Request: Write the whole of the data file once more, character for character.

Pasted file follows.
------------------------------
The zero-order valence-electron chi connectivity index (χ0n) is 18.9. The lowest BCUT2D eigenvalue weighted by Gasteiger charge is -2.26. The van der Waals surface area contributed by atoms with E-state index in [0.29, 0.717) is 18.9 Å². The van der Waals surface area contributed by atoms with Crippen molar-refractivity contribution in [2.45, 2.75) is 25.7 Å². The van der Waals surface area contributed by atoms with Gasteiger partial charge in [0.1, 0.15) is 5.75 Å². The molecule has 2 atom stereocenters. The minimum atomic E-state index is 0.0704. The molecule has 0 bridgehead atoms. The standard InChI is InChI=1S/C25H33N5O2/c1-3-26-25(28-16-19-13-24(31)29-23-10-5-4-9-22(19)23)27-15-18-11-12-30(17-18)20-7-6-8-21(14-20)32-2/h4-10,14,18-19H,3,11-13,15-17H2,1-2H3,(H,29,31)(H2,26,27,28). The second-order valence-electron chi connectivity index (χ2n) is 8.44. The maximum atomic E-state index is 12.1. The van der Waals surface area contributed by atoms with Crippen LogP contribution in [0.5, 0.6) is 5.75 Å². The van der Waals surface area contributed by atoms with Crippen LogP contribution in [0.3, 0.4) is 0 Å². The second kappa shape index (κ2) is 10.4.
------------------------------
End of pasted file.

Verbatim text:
The zero-order valence-electron chi connectivity index (χ0n) is 18.9. The lowest BCUT2D eigenvalue weighted by Gasteiger charge is -2.26. The van der Waals surface area contributed by atoms with E-state index in [0.29, 0.717) is 18.9 Å². The van der Waals surface area contributed by atoms with Crippen molar-refractivity contribution in [2.45, 2.75) is 25.7 Å². The van der Waals surface area contributed by atoms with Gasteiger partial charge in [0.1, 0.15) is 5.75 Å². The molecule has 2 atom stereocenters. The minimum atomic E-state index is 0.0704. The molecule has 0 bridgehead atoms. The standard InChI is InChI=1S/C25H33N5O2/c1-3-26-25(28-16-19-13-24(31)29-23-10-5-4-9-22(19)23)27-15-18-11-12-30(17-18)20-7-6-8-21(14-20)32-2/h4-10,14,18-19H,3,11-13,15-17H2,1-2H3,(H,29,31)(H2,26,27,28). The second-order valence-electron chi connectivity index (χ2n) is 8.44. The maximum atomic E-state index is 12.1. The van der Waals surface area contributed by atoms with Crippen LogP contribution in [0.5, 0.6) is 5.75 Å². The van der Waals surface area contributed by atoms with Crippen LogP contribution in [0.3, 0.4) is 0 Å². The second kappa shape index (κ2) is 10.4.